Child Passenger Safety – New Year, New Parent?

Traffic Safety Pulse - Jan 2018

More than 64,000 babies were born in Colorado in 2017. The numbers for 2018 aren’t out yet, but in all likelihood, plenty of new parents across the state have questions about how to best care for their newborn. Car Seats Colorado, a joint effort between the Colorado Department of Transportation and the Colorado State Patrol, would like to help new parents avoid some common mistakes when buying, installing or securing their child in a car seat. These common pitfalls include:

  1. Not attaching the car seat base to the seat of the car
    It may sound obvious, but some new parents who buy two-piece infant car seats with a carrier and a base will sometimes click the carrier into the base – but forget to secure the base to the seat of the car.
  2. Using car seat anchor attachments and a seat belt at the same time
    While this may seem like added protection, the two systems can interfere with each other and actually make the car seat less secure.
  3. Accepting a used car seat without knowing its entire history
    Even if it’s not visible, car seats that have been in a crash can have structural damage. And most car seats expire after six years – partly because summer heat, winter cold and year-round sunshine break down and weaken seat materials over time. Never use a second-hand car seat unless you know its ENTIRE history and it hasn’t yet reached its expiration date.
  4. Straining the budget by thinking the most expensive car seat is the best
    All new car seats have to pass the same stringent crash safety standards set by the federal government. Infant car seats can cost as little as $40 and are just as safe as those that will run you $400 or more.
  5. Failing to check for recalls
    There are hundreds of car seat models under recall by manufacturers. Last year alone, recalls affected 755,000 individual car seats. Take the time to see if yours is on the list every few months to make sure a new recall hasn’t been issued. You can also register for recall alerts at to ensure you get timely recall information from the manufacturer.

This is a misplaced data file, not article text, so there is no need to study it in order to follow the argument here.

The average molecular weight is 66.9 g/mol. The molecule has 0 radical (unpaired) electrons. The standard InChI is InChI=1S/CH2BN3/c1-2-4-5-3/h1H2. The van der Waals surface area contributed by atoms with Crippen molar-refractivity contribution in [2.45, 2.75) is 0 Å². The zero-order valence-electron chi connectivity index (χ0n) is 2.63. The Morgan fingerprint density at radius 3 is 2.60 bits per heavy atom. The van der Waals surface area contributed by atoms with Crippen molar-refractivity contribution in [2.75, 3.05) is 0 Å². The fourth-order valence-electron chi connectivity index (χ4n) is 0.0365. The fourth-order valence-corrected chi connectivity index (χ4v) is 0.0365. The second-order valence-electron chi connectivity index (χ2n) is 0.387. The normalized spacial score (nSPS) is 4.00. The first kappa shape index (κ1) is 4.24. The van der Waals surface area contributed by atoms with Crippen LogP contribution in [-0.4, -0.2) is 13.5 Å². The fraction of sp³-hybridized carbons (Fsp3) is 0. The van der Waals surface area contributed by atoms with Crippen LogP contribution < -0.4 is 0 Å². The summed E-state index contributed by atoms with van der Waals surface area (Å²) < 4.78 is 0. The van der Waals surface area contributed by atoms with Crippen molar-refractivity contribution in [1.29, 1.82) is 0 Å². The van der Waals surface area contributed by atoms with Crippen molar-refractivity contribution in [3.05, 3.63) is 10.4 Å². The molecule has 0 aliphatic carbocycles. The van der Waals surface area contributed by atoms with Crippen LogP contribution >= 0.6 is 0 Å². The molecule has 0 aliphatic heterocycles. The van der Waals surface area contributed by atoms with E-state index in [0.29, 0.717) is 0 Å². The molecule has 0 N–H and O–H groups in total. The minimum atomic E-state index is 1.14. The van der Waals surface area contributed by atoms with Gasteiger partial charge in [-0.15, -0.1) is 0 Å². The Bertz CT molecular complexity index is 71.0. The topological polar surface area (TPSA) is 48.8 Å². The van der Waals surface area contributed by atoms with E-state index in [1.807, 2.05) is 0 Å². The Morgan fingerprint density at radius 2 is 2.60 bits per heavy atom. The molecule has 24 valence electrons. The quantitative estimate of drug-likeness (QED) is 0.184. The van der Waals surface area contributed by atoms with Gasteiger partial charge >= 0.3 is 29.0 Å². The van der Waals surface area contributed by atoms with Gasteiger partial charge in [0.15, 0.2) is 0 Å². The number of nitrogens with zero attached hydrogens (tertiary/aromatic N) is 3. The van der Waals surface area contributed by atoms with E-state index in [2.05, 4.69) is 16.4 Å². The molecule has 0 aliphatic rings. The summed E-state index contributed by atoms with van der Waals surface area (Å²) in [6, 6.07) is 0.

6. Strapping in a baby wearing bulky winter clothes
    Car seat straps need to be snug to protect a child in the event of a crash. Bulky winter coats or snowsuits create room between the straps and the child, increasing the force of an impact.
  7. Attaching toys or after-market add-ons to the car seat
    Toys, cup holders, rear-seat mirrors or anything else not originally included with the car seat can act as a projectile during a crash. Keep the seat and surrounding area free from clutter.
  8. Moving your child to the next car seat before they’re ready
    A child’s age, height, weight and physical development, as well as the car seat manufacturer’s recommendations, should all be considered before you move your child to the next type of car seat – NOT just their age. If you’re unsure of when to move to the next seat, visit a car seat inspection station to have your seat checked by a certified child passenger safety technician. Visit for a list of inspection stations throughout Colorado.
  9. Putting baby in front of an air bag
    Unless you’re driving a two-seat pickup truck, your infant should never be in the front seat. However, if you must, make sure the air bag is turned off — the force of the bag deployment can cause serious injury.
  10. Throwing away an old car seat
    Expired or damaged car seats can be recycled through Car Seats Colorado. Visit for a list of drop-off locations. You can also call your local waste management company to find out if they have a car seat recycling program. If not, you can render the seat unusable by cutting and removing the harness, and breaking the plastic shell, or writing "UNSAFE - DO NOT USE" on the plastic shell in permanent marker. The seat can then be disposed of normally.

Watch installation and safety videos, download the latest educational materials, find links to recall lists and learn more about car seat recycling programs at